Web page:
A combination of little activity and fallout from the COVID-19 pandemic led to a decision to give away, not rent, toys at Jasper's Toy Lending Library, located in the Anglican Church. The toys are free and donations are welcome too, and will go to Santa's Anonymous. "There hasn't been much activity taking out toys," said Melody Gaboury, who started the toy lending library with Anglican Church Reverend Andreas Sigrist, last fall. Donations came from Jasper parents, the church network in Edmonton and a store called Once Upon a Time, and the toys, games and costumes have been free to rent since then, on the condition they're returned clean. "The toy lending room wasn't as busy as I hoped," Gaboury said. "The main reason I wanted to do this is because children don't need it to come in a package to be special. “A new toy is a new toy, the plastic packaging isn't important. The fact is they get a new toy to play with. It's new to them. It doesn't need to be brand new.” Gaboury lives by example. She said there have been very few times when she has purchased new toys for her children. "Research has shown that if children have too many choices, they're not going to be as creative and use what they have, and get bored. It's just not necessary,” she said. "I told my kids we're going to start sharing our toys with the community.” The COVID pandemic has presented challenges in many forms including employment. With either loss of a job, or a reduced number of hours being worked, "There's going to be a lot of people who need Santa's Anonymous this year,” Gaboury said. "Instead of bringing toys to the thrift shop after Christmas, they can be dropped off before Christmas at the Anglican Church, by the office door. “Do it now, because people are going to need help." In the current stock of toys, Gaboury said there are a lot for children under the age of five, but not as many for kids older than five. The Toy Lending Library is accepting cleaned toys that are in complete sets and in good condition. All toys are disinfected after they are donated. Toys can be picked up on the same days the Jasper Food Recovery items are available: Tuesdays from 11 a.m. to 12:30 p.m. and Thursdays from 3:30 p.m. to 5 p.m. The initiative started on Nov. 19 and Gaboury said she is happy to report $50 has been donated already.Joanne McQuarrie, Local Journalism Initiative Reporter, Jasper Fitzhugh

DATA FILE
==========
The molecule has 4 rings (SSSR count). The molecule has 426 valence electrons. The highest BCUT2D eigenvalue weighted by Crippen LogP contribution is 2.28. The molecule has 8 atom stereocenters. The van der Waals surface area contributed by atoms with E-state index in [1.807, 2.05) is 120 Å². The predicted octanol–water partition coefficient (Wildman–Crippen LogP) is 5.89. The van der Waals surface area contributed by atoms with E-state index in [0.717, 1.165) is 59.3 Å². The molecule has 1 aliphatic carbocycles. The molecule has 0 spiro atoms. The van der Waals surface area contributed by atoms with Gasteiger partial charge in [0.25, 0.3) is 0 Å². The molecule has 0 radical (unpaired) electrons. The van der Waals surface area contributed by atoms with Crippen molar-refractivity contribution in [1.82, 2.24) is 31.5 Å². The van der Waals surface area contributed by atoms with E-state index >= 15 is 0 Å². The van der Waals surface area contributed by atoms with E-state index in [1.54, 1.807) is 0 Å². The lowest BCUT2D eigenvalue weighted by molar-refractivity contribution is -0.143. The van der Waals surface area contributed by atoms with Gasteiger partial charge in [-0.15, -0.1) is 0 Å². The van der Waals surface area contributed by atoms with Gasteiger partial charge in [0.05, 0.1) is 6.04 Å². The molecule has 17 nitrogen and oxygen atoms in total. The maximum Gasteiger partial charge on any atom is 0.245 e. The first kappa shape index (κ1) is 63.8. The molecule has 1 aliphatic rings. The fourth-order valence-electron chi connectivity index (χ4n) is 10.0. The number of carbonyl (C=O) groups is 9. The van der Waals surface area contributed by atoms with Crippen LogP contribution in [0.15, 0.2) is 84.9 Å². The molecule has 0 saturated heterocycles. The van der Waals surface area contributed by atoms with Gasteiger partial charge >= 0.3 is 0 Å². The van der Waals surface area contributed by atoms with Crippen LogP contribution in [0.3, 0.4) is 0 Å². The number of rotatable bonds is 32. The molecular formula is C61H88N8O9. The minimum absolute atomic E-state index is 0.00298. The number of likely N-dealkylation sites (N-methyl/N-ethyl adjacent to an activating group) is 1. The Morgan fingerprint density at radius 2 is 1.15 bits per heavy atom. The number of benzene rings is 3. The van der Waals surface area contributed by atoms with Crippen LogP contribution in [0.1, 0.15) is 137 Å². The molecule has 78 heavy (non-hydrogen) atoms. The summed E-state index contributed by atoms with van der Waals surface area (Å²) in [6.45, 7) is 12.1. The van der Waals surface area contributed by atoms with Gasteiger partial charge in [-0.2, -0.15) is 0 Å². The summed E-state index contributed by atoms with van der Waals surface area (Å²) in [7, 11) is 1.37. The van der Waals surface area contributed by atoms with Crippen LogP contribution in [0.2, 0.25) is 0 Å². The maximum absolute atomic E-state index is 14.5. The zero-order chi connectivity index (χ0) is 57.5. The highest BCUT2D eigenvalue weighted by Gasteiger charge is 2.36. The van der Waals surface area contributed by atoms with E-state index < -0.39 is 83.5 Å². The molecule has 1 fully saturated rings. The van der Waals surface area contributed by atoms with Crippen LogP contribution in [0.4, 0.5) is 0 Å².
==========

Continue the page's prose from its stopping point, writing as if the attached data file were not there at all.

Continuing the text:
Fisher River Education Authority (FREA) has provided free laptops or iPads and internet connection devices to students in the Fisher River Cree Nation community. Around 230 students from Grade 5 to 12 received a Toshiba laptop as well as MiFi boxes to transition them into online learning. It is estimated that students from nursery to Grade 4 will be getting their iPads within the next six weeks. “Just from word of mouth as well as comments and posts on Facebook, parents and children are extremely happy and grateful with what they have received,” said Davin Dumas, the director of FREA on Monday. Initially, Fisher River was going to provide a blended model whereby students will do some in-home learning as well as learning in school. However, Fisher River Health Services was notified on Sept. 9 that there was a positive COVID-19 case in the community, which then changed the FREA’s plan regarding the blended model. “At that point, we decided to go full online learning for the majority of our students with the additional printed materials,” said Dumas. In October, the laptops and MiFi devices were picked up by parents and students at the high school in Fisher River. Students can keep the laptops and iPads provided but, the MiFi device is the property of the Fisher River Board of Education (FRBOE) and therefore must be returned when students move back to in-class learning. “We are giving the laptops and iPads to the children because we want them to take ownership and responsibility for items that will belong to them,” said Dumas. The FRBOE will cover the monthly subscription cost associated with the device until February. The MiFi boxes were provided so students can connect with their teachers and classmates as well as engage in learning and research. The FREA managed to purchase the laptops, iPads and MiFi boxes at affordable pricing by ordering in bulk. Although Dumas was not able to pinpoint a specific amount, he noted that the FREA had received considerable funding from the Government of Canada to support this initiative. Students Grade 5 and above, as well as students Grade 4 and below, are receiving different electronic items due to the programs they are utilizing and the number of times students are going to be online. “The older the student, the longer they are going to be online. The younger they are, the least amount of time they spend online,” said Dumas. Those Grade 4 and below will be communicating with their teachers using Zoom classroom through the iPads. The iPad is mostly used so that teachers can check in on their students to see how they are doing and their progress with work packages sent to their homes. For Grade 5 to Grade 8 students, the teachers will utilize Microsoft Teams where teachers can conduct video conferences as well as post homework where students can complete and hand in straight after. High school students are currently using the Wapaskwa Virtual Collegiate (WVC), an online high school operated by the Manitoba First Nations Education Resource Centre. Teachers from the Fisher River high school will use the interactive courses offered by the WVC to educate their students. Nicole Wong is a Local Journalism Initiative reporter who works out of the Winnipeg Sun. The Local Journalism Initiative is funded by the Government of Canada.Nicole Wong, Local Journalism Initiative Reporter, Winnipeg Sun